22 of 32 I believe the above comments . .[in this forum] . show one of the reasons we have encountered problems. We donÂ’t know enough about each other. We become focused only on our stu dents and our subject/grade level. We need to encourage and suppo rt one another and learn from each other. I applaud those teachers and education systems that have come together to develop a compre hensive curriculum for their grade level or subject. Howeve r, as many have pointed out, there must be room for individual crea tivity and teaching style and we now have to be sure that our programs will address the SOLs. Lack of communication and collaboration is on e of those issues that continually crops up in our profession. However, I believe were turning the corner in that area as evidenced b y this masters program and the comments in this forum. I'm beginni ng to understand the difficulties faced by middle and hig h school teachers and perhaps they are getting an idea of the problem s faced by an elementary teacher. The core curriculum concept is just another difficulty we have to face TOGETHER. Teachers are not only isolated from each other. The y are also cut off from the larger community, both by their lack of public voic e and by the fact that the larger community does not look to and value teacher s classroom experience. One teacher wrote: There are many different issues that arise in my mi nd when I see the word standards. I see that there are individual nee ds that are brushed aside to fit children into a specific mold. I am frustrated that there is so much curriculum to teach that I donÂ’t g et to spend quality time on any particular subject. I also resent the t ime that it takes to test each student each year. However, I must realiz e that I, as an educator, am partially responsible for letting thes e standards imposed by someone else invade my practice.For years there have been reports published that pu t American school children below other countries on tests. Whi le I could take issue with the tests or talk about the fact that we do a much better job of educating all children than those tests give us credit for, I wonÂ’t. The message that teachers should get from th ese statistics is that we need to do a better job, not of educating c hildren, but of educating the community. I think that, in most case s, we assess the needs of individuals in our classes and set standar ds which as professionals we think are reasonable. We need to f ind a way to show that each day we make professional decisions a bout the children in our classroom. That there are standards that are created for each child. The community needs to see the prog ress that each individual makes, not the failure of an entire syst em. Without agreeing with the validity of the internati onal comparison, we can see that this teacher speaks to the need to use data fr om children in her classroom to show what work has been done and what results ha ve been produced by the children. Teachers who have experienced the kinds o f professional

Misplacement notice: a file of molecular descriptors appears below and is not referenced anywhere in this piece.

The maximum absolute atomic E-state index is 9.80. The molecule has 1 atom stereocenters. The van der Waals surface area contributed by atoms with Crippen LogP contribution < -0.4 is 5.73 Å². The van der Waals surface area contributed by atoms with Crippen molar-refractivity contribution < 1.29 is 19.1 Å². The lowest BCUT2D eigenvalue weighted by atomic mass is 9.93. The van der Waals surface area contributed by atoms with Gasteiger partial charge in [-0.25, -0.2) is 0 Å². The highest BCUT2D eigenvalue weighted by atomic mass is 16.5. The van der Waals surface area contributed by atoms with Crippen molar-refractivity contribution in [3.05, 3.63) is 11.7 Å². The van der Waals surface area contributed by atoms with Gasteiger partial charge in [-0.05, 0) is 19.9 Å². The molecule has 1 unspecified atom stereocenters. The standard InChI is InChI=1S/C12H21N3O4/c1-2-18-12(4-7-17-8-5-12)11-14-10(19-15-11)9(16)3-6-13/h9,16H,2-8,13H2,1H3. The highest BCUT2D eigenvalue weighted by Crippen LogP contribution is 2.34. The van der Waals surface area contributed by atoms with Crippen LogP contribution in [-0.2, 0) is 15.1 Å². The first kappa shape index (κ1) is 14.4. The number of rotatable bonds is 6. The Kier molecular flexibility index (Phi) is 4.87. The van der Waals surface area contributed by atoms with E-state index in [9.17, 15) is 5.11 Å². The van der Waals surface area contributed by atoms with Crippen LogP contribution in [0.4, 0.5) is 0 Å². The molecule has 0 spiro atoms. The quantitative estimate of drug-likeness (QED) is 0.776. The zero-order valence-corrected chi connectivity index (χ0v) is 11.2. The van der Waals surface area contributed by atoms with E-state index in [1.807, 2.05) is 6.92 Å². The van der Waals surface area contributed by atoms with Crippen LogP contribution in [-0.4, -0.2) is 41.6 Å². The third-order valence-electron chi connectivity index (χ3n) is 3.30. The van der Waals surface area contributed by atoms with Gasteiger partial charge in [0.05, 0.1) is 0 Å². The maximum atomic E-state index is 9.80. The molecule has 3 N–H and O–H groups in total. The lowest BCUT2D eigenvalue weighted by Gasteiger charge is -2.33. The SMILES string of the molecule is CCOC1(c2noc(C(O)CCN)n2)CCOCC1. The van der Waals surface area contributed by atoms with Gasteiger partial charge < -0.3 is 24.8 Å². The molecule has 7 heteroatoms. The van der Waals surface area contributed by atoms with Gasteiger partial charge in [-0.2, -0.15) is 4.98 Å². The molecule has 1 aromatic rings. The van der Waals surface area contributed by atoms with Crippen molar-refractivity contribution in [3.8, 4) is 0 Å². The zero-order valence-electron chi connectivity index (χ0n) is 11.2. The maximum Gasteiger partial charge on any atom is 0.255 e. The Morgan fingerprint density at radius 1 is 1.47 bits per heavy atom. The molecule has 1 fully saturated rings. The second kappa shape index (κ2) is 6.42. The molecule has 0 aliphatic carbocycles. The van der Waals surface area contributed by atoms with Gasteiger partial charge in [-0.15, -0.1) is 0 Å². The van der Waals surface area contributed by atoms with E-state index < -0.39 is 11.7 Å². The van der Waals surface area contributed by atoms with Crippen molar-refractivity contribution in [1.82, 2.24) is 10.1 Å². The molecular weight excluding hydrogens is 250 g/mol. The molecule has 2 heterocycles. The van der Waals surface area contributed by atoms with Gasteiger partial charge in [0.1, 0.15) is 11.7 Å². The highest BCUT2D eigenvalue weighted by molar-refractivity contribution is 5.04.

23 of 32 development that supports the NBPTS principles are able to use data from their classrooms to show others how their pedagogy develo ped (what learning problems they have addressed), what forms pedagogy has taken, and how it has effected the work of children in their classroo ms. Are standards and a common curriculum inevitably ba d? Teachers agree that standards reflecting the voices of classroom teache rs can be beneficial. This teacher writes about how the imposition of standard s both left her feeling frustrated about her teaching of science but benefi ted the learning community of her fifth grade team. We should stress that teacher s working together to plan curriculum is a very positive outcome. On the other hand, such work can be promoted in more respectful and supportive ways, as other teachers comments have shown. . Science, the core subject that sometimes took a back seat to other areas, came to the forefront. I received a s cience booklet consisting of an enormous . [number] . of v ocabulary words my students would have to know. The quarterly science kits we received from the county were irrelevant according to this b ooklet. I changed my way of thinking about science very quickly. Many mornings and afternoons were spent with science projects and qui zzes in order for my students to learn all I could teach them for the tests. I found myself meeting objectives and the needs of my stude nts. As stressed as I became, I must admit that there wa s a very positive effect on me and my fifth grade team of teachers. F or several months our weekly team meetings had a focus. Our di alogue during those meetings had more purpose. We planned more to gether, we knew the instruction that was going on in each othe rs classes. We even shared methods of teaching in all areas. The S OLs gave us a focus that drew us together. At our meetings, that were now held twice a week, we did not welcome visitors who would interrupt us because we had a purpose. The SOLs forced us to ope n the lines of communication with each other, which I believe had a positive effect on the students. Teachers who have had the benefit of working within a community of teachers to evaluate and plan together attest to the value a nd power of such collaborations. The power of these collaborative ef forts has been well documented in the quotes from teachers throughout t he paper.ConclusionsWhat are we to make of these experiences of teacher s? We believe the evidence overwhelmingly suggests that the SOLs, as implemented and assessed, undermine teacher professionalism. See al so complementary discussions by Kohn (2000), Meier (2000), and Darli ng-Hammond (1997). This does not say that standards are inherently bad for our educational system. Where teachers have talked about the development of curriculum and standards as activity among colleagues, they have e xpressed great enthusiasm about the end result and about the processes of bui lding a learning community